Pharma giant Mylan under fire despite generic EpiPen decision
Mylan is to launch the first generic version of its allergy auto-injector EpiPen for $300, half the price of the branded product, the drugmaker's latest bid to counter the backlash over the product's steep price.
It cut the out-of-pocket costs of EpiPen for some patients recently, but kept the list price at about $600, a move that US politicians and Presidential candidate Hillary Clinton said was not enough. EpiPen cost about $100 in 2008.
Mylan says it expects to launch the generic product "in several weeks", an unusual move considering the branded bestseller is still patent protected and major rival treatments have failed to get clearances.
"Our decision to launch a generic alternative to EpiPen is an extraordinary commercial response," chief executive Heather Bresch said last week. "We determined that bypassing the brand system in this case and offering an additional alternative was the best option."
Mylan's price move failed to squelch criticism of the company's huge price increase for EpiPen since it acquired the product in 2007. The U.S. House Committee on Oversight and Government Reform sent a letter to Mylan's ceo last week seeking documents on EpiPen pricing, including those relating to revenue from EpiPen sales since 2007, manufacturing costs, and the amount of money the company receives from federal government healthcare programmes.
US consumer watchdog group Public Citizen claimed the move by Canonsburg, Pennsylvania-headquartered Mylan was another "convoluted mechanism to avoid plain talk".
"We would like the company to drop the price to $100 for two EpiPens," said Public Citizen spokeswoman Angela Bradbery, adding that was about the price charged in France.
She said her organisation has gathered petitions on the issue with various other consumer groups, including Consumers Union.
EpiPen has a 94pc market share for auto-injector devices, which jabs a dose of the drug epinephrine into the thigh to counter dangerous allergic reactions such as to peanuts, food allergies and bee stings. The biggest danger is an allergic reaction called anaphylaxis that could cause death if untreated.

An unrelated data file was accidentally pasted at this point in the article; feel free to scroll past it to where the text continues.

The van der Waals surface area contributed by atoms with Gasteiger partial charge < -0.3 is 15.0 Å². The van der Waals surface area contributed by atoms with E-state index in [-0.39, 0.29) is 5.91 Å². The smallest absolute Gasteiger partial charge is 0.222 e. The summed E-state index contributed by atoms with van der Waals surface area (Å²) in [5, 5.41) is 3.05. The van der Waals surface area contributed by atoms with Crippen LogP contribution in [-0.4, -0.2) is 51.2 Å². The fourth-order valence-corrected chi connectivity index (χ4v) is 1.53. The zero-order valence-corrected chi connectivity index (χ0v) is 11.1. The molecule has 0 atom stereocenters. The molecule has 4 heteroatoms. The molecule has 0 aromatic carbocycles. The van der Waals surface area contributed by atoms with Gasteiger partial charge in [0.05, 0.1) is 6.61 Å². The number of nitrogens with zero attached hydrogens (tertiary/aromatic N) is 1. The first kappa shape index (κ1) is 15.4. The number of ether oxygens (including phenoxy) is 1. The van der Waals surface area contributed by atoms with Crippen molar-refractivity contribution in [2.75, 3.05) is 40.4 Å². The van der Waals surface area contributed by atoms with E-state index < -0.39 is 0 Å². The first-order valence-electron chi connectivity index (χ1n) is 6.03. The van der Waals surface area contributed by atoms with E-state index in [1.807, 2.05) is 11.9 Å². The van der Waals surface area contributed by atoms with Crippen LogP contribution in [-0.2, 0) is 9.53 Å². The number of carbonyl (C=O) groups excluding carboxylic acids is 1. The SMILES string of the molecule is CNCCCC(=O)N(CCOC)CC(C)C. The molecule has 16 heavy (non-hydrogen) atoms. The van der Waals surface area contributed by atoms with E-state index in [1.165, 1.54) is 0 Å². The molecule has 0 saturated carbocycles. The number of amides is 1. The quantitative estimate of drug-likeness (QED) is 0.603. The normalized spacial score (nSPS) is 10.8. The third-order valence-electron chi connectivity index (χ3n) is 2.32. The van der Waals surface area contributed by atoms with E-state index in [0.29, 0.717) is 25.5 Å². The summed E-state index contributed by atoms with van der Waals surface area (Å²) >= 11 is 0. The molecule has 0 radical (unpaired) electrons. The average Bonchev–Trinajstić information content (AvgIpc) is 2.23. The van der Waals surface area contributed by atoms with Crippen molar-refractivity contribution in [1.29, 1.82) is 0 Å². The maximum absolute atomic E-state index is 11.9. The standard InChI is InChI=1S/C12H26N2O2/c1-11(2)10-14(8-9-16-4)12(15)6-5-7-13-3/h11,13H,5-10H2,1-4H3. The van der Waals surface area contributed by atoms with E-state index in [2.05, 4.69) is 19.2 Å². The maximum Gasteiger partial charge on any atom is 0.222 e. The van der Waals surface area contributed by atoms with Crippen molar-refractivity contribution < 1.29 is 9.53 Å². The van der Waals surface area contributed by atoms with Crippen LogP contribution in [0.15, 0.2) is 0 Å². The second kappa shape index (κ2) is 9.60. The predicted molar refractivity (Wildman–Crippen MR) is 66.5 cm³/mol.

Its only US competitor is Adrenaclick, a device sold by Impax Laboratories that has not caught on with patients and doctors. The product, which is assembled by hand and is not considered by regulators to be an exact copy of EpiPen, has a list price of more than $400.
Impax spokesman Mark Donohue declined to comment on whether the company would lower Adrenaclick's list price given the planned cheaper price of Mylan's generic injector.
Dr Howard Selinger, chairman of family medicine at Quinnipiac University, said he has only written two prescriptions for Adrenaclick because it's not much cheaper than EpiPen. Many other doctors do not know the product's name because of EpiPen's domination, he said.
Industry analysts said the biggest potential threat to EpiPen is a similar device being developed by rival generic drugmaker Teva Pharmaceutical Industries.
The US Food and Drug Administration declined to approve the product because of dosing problems. But some analysts believe Teva, after fixing the issue, could reapply for approval and have its product on the market as soon as next year.
Mylan has defended EpiPen's price, saying it had spent hundreds of millions of dollars to improve the product since acquiring it in 2007.
It has said it recoups less than half the list price as pharmacy benefit managers, which often require discounted prices or rebates from drugmakers, are involved, along with insurers and others. (Reuters)